The Scientific Indian


A summary in WSJ about the state of affairs for OLPC.[via reddit] The discussion is not very much about what really makes an OLPC. It is more about how Intel, Microsoft and other companies are actively subverting it and how governments in many countries are weighing their options – not all in favor of OLPC.

The decision to buy Intel’s Classmate over OLPC, someone is quoted as saying, is a no-brainer. And, it’s precisely that. If kids and those in government have no brains, they should buy a proprietary system with a proprietary hardware/software and sign-up for multi-year maintenance contracts. If they do have brains, then they should acquire a machine that allows experimentation, facilitates self-learning and is a tool designed to educate from ground up.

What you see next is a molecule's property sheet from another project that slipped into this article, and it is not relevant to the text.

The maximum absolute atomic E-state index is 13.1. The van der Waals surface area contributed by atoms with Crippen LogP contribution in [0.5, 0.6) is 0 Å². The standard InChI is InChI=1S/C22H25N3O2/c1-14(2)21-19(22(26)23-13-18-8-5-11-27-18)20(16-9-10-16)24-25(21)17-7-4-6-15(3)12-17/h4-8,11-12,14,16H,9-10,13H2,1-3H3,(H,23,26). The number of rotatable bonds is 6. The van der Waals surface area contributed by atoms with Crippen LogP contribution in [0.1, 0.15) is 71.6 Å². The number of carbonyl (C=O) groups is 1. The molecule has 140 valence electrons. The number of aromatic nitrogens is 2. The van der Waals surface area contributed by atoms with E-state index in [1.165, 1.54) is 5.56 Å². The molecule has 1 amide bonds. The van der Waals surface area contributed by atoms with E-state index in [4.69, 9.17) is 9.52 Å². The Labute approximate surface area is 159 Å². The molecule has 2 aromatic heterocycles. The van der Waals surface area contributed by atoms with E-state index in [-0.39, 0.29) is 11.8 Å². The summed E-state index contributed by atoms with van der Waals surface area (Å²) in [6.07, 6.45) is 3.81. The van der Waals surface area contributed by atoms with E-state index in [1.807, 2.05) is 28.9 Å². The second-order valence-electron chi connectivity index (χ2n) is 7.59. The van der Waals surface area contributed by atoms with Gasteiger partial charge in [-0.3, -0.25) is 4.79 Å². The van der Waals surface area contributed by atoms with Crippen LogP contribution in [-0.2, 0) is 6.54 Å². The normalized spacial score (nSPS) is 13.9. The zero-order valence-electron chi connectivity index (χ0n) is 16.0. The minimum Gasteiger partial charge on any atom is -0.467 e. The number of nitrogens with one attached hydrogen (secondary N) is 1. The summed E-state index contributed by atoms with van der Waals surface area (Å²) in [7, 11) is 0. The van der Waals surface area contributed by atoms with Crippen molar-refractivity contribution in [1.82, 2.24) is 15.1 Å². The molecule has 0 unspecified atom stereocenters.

Carine Umutesi, who works for Rwanda’s Information Technology Authority, questioned who would fix them if they break.

The answer, unsurprisingly is, they themselves should. They may not know how when they begin, but if there is a way to learn and the tool purportedly facilitates it, learning to fix is a better investment than other alternatives.

It may sound idealistic and so it should be. What use is pragmatism without a vision? Money is well spent if it opens young minds to the many possibilities that learning and tinkering offers, and to higher ideals of excellence and vision. Anything that falls short is a compromise.

OLPC info wiki
Videos [watch a comprehensive 1 hour technical overview by Ivan Krstic given at Google]